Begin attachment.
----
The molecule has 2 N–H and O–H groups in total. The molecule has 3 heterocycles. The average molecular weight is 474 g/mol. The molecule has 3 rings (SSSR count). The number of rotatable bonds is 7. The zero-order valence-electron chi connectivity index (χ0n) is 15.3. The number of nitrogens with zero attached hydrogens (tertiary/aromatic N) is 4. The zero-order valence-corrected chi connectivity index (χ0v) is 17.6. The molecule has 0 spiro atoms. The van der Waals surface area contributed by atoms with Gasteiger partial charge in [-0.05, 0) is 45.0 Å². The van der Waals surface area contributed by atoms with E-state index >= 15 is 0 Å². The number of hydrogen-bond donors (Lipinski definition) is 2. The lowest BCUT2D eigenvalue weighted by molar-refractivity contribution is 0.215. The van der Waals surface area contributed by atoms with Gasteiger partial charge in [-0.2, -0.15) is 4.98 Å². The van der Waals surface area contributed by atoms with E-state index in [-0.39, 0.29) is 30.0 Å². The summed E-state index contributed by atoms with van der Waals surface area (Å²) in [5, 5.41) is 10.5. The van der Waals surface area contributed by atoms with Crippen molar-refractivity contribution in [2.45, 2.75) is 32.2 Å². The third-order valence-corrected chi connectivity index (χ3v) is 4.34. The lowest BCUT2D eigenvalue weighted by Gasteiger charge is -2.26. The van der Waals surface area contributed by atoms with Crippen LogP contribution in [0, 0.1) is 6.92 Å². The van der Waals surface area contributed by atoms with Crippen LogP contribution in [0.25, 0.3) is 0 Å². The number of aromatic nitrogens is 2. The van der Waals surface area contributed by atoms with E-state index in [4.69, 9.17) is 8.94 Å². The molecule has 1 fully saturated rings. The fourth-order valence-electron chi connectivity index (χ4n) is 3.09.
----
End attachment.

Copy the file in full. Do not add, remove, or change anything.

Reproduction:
The molecule has 2 N–H and O–H groups in total. The molecule has 3 heterocycles. The average molecular weight is 474 g/mol. The molecule has 3 rings (SSSR count). The number of rotatable bonds is 7. The zero-order valence-electron chi connectivity index (χ0n) is 15.3. The number of nitrogens with zero attached hydrogens (tertiary/aromatic N) is 4. The zero-order valence-corrected chi connectivity index (χ0v) is 17.6. The molecule has 0 spiro atoms. The van der Waals surface area contributed by atoms with Gasteiger partial charge in [-0.05, 0) is 45.0 Å². The van der Waals surface area contributed by atoms with E-state index >= 15 is 0 Å². The number of hydrogen-bond donors (Lipinski definition) is 2. The lowest BCUT2D eigenvalue weighted by molar-refractivity contribution is 0.215. The van der Waals surface area contributed by atoms with Gasteiger partial charge in [-0.2, -0.15) is 4.98 Å². The van der Waals surface area contributed by atoms with E-state index in [-0.39, 0.29) is 30.0 Å². The summed E-state index contributed by atoms with van der Waals surface area (Å²) in [5, 5.41) is 10.5. The van der Waals surface area contributed by atoms with Crippen molar-refractivity contribution in [2.45, 2.75) is 32.2 Å². The third-order valence-corrected chi connectivity index (χ3v) is 4.34. The lowest BCUT2D eigenvalue weighted by Gasteiger charge is -2.26. The van der Waals surface area contributed by atoms with Crippen LogP contribution in [0, 0.1) is 6.92 Å². The van der Waals surface area contributed by atoms with Crippen LogP contribution in [0.25, 0.3) is 0 Å². The number of aromatic nitrogens is 2. The van der Waals surface area contributed by atoms with E-state index in [4.69, 9.17) is 8.94 Å². The molecule has 1 fully saturated rings. The fourth-order valence-electron chi connectivity index (χ4n) is 3.09.